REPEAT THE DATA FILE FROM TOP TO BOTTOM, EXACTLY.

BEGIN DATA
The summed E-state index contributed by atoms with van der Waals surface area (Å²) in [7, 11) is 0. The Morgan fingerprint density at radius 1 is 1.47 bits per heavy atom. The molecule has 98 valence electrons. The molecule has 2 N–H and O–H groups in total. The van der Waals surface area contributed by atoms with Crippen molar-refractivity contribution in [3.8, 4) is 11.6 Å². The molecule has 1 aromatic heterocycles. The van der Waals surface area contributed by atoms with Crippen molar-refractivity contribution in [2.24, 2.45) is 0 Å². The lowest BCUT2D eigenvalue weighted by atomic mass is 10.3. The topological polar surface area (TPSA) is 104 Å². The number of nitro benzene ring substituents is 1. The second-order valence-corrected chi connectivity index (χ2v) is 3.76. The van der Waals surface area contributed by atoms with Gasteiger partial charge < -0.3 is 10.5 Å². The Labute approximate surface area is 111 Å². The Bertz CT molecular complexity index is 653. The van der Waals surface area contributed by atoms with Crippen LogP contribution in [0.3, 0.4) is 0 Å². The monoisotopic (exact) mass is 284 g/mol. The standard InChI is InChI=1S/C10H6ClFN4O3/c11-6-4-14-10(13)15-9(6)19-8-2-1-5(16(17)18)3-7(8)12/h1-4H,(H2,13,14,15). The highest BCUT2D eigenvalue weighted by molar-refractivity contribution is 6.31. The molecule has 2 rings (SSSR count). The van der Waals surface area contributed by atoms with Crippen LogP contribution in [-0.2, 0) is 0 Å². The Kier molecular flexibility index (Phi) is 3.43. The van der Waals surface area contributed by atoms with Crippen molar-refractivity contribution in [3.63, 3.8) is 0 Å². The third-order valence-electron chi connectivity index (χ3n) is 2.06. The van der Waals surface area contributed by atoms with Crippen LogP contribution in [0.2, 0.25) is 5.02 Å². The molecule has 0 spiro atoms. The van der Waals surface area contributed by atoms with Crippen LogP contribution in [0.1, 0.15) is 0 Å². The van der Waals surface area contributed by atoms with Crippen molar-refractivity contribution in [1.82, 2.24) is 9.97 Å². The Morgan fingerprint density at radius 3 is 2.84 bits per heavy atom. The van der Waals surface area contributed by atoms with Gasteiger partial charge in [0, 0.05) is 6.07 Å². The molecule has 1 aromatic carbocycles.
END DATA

The summed E-state index contributed by atoms with van der Waals surface area (Å²) in [7, 11) is 0. The Morgan fingerprint density at radius 1 is 1.47 bits per heavy atom. The molecule has 98 valence electrons. The molecule has 2 N–H and O–H groups in total. The van der Waals surface area contributed by atoms with Crippen molar-refractivity contribution in [3.8, 4) is 11.6 Å². The molecule has 1 aromatic heterocycles. The van der Waals surface area contributed by atoms with Crippen molar-refractivity contribution in [2.24, 2.45) is 0 Å². The lowest BCUT2D eigenvalue weighted by atomic mass is 10.3. The topological polar surface area (TPSA) is 104 Å². The number of nitro benzene ring substituents is 1. The second-order valence-corrected chi connectivity index (χ2v) is 3.76. The van der Waals surface area contributed by atoms with Gasteiger partial charge < -0.3 is 10.5 Å². The Labute approximate surface area is 111 Å². The Bertz CT molecular complexity index is 653. The van der Waals surface area contributed by atoms with Crippen LogP contribution in [0.3, 0.4) is 0 Å². The monoisotopic (exact) mass is 284 g/mol. The standard InChI is InChI=1S/C10H6ClFN4O3/c11-6-4-14-10(13)15-9(6)19-8-2-1-5(16(17)18)3-7(8)12/h1-4H,(H2,13,14,15). The highest BCUT2D eigenvalue weighted by molar-refractivity contribution is 6.31. The molecule has 2 rings (SSSR count). The van der Waals surface area contributed by atoms with Crippen LogP contribution in [-0.2, 0) is 0 Å². The Kier molecular flexibility index (Phi) is 3.43. The van der Waals surface area contributed by atoms with Crippen molar-refractivity contribution in [3.63, 3.8) is 0 Å². The third-order valence-electron chi connectivity index (χ3n) is 2.06. The van der Waals surface area contributed by atoms with Crippen LogP contribution in [0.2, 0.25) is 5.02 Å². The molecule has 0 spiro atoms. The van der Waals surface area contributed by atoms with Crippen LogP contribution in [0.1, 0.15) is 0 Å². The van der Waals surface area contributed by atoms with Crippen molar-refractivity contribution in [1.82, 2.24) is 9.97 Å². The Morgan fingerprint density at radius 3 is 2.84 bits per heavy atom. The van der Waals surface area contributed by atoms with Gasteiger partial charge in [0, 0.05) is 6.07 Å². The molecule has 1 aromatic carbocycles.